The evidence available so far is not conclusive with regard to the origin of the visuomotor synchronization and its underlying brain circuitry. However, a few clues suggest that motor-related activity might play a key role. Notably, visuomotor synchronization (as indexed by movement-locked rhythmicity in perception) seems to be automatically established whether movement is freely initiated (Bellet et al., 2017; Benedetto & Morrone, 2017; Tomassini et al., 2015), internally timed (Tomassini et al., 2017), or externally triggered (Hogendoorn, 2016; Wutz et al., 2016), that is, in conditions demanding very different mechanisms for the control of movement onset. Any phasic modulation of spontaneous movement initiation due to ongoing fluctuations in motor excitability should be independent of the task-specific constraints placed on movement timing. However, in the study by Tomassini et al. (2017), it is shown that the visuomotor oscillatory coupling evolves with a different temporal dynamics when participants are asked to perform the movement at two different time intervals (1.5 and 2.3 sec) after cue presentation. This difference (which is not a trivial consequence of cue presentation) strongly suggests that theta oscillatory dynamics may be itself a constituent part of movement preparation, at least of the neuronal process that is specifically involved in the active (task-related) control of movement timing. The rhythmic coupling between the visual and motor system is thus not invariant to the current motor state, suggesting that it may structure dynamically the functional interplay between the two systems, enabling the timely incorporation of sensory information within the ongoing motor plan.

MULTIPLE CLOCKS, ONE TIME?

Natural behavior commonly relies on multimodal sensorimotor loops, whereby the sensory stream of information continuously updates the current motor programming, and the motor system, in turn, generates predictions about the upcoming sensory data. Multimodal signals, however, travel at different speeds along the sensory pathways. Alongside, the perceived timing of sensory events varies across modalities and features of the sensory stimulation (Burr, Cicchini, Arrighi, & Morrone, 2011; Harrington, Castillo, Fong, & Reed, 2011; Tomassini, Gori, Burr, Sandini, & Morrone, 2011; Johnston, Arnold, & Nishida, 2006; Kanai, Paffen, Hogendoorn, & Verstraten, 2006). How does the brain deal with temporally inconsistent signals and achieve an efficient sensorimotor control?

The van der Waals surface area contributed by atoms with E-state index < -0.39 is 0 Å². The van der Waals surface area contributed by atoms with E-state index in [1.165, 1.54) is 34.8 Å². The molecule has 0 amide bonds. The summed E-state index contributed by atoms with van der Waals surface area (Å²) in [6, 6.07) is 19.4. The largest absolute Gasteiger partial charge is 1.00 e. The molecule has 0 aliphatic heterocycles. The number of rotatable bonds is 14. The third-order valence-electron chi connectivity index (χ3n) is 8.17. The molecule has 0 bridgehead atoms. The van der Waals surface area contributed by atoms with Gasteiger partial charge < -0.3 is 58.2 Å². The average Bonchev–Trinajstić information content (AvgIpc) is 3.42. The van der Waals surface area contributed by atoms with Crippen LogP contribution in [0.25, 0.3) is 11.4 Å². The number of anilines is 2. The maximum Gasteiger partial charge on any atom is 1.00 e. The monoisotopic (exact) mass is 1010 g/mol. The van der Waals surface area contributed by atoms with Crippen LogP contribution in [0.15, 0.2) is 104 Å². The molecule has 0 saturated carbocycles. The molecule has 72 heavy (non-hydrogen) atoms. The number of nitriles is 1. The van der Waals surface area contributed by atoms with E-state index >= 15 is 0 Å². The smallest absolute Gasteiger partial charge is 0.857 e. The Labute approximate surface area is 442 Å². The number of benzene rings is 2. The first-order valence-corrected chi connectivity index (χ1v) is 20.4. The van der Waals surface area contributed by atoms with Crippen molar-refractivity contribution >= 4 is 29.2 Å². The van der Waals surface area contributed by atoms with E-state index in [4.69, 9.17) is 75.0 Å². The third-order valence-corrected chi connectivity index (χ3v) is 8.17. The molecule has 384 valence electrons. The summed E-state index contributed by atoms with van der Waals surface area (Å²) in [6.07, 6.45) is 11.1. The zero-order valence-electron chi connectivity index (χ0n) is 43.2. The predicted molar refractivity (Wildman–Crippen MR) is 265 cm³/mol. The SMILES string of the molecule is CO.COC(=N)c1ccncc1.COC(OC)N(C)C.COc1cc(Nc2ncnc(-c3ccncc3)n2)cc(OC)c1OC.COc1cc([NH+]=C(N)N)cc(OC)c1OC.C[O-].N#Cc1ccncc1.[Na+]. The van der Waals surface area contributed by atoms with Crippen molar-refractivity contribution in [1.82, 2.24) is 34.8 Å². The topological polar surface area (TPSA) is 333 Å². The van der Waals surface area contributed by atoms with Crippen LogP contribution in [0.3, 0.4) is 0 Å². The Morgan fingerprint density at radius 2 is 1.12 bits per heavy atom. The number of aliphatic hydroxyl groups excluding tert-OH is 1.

Besides affecting sensitivity, it is known that brain oscillatory activity is strictly related to the temporal features of the stimuli (Wiener, Parikh, Krakow, & Coslett, 2018; Milton & Pleydell-Pearce, 2016; Baumgarten et al., 2015; Cecere, Rees, & Romei, 2015; Kononowicz & van Rijn, 2015; Samaha & Postle, 2015; Kösem, Gramfort, & van Wassenhove, 2014; Parker, Chen, Kingyon, Cavanagh, & Narayanan, 2014). For instance, recent evidence points to a direct mapping between neuronal oscillations and temporal windows of integration\segregation (Ronconi & Melcher, 2017; Ronconi, Oosterhof, Bonmassar, & Melcher, 2017). Interestingly, the probability of either integrating or segregating two stimuli alternates as a function of the phase of neuronal rhythms (Ronconi et al., 2017), and these rhythms are aligned to saccadic fixation onset (Wutz et al., 2016). This latter evidence suggests that movement-related modulations of oscillatory activity may also have an impact on the temporal processing of the stimuli.